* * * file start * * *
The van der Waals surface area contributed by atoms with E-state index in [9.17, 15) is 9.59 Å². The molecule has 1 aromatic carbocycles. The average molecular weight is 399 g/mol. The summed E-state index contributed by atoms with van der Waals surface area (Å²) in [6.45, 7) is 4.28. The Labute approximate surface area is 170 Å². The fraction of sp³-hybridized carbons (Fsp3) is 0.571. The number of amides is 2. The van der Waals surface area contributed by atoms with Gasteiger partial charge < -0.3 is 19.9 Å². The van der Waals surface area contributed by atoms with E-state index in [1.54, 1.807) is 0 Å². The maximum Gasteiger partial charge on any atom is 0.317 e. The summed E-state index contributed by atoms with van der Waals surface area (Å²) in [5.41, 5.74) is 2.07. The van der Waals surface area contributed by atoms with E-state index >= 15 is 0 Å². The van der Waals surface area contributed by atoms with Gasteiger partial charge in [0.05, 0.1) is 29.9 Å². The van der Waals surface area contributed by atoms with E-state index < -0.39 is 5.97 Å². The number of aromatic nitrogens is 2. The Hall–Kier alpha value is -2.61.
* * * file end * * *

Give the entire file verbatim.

The van der Waals surface area contributed by atoms with E-state index in [9.17, 15) is 9.59 Å². The molecule has 1 aromatic carbocycles. The average molecular weight is 399 g/mol. The summed E-state index contributed by atoms with van der Waals surface area (Å²) in [6.45, 7) is 4.28. The Labute approximate surface area is 170 Å². The fraction of sp³-hybridized carbons (Fsp3) is 0.571. The number of amides is 2. The van der Waals surface area contributed by atoms with Gasteiger partial charge < -0.3 is 19.9 Å². The van der Waals surface area contributed by atoms with E-state index in [1.54, 1.807) is 0 Å². The maximum Gasteiger partial charge on any atom is 0.317 e. The summed E-state index contributed by atoms with van der Waals surface area (Å²) in [5.41, 5.74) is 2.07. The van der Waals surface area contributed by atoms with E-state index >= 15 is 0 Å². The van der Waals surface area contributed by atoms with Gasteiger partial charge in [0.05, 0.1) is 29.9 Å². The van der Waals surface area contributed by atoms with E-state index < -0.39 is 5.97 Å². The number of aromatic nitrogens is 2. The Hall–Kier alpha value is -2.61.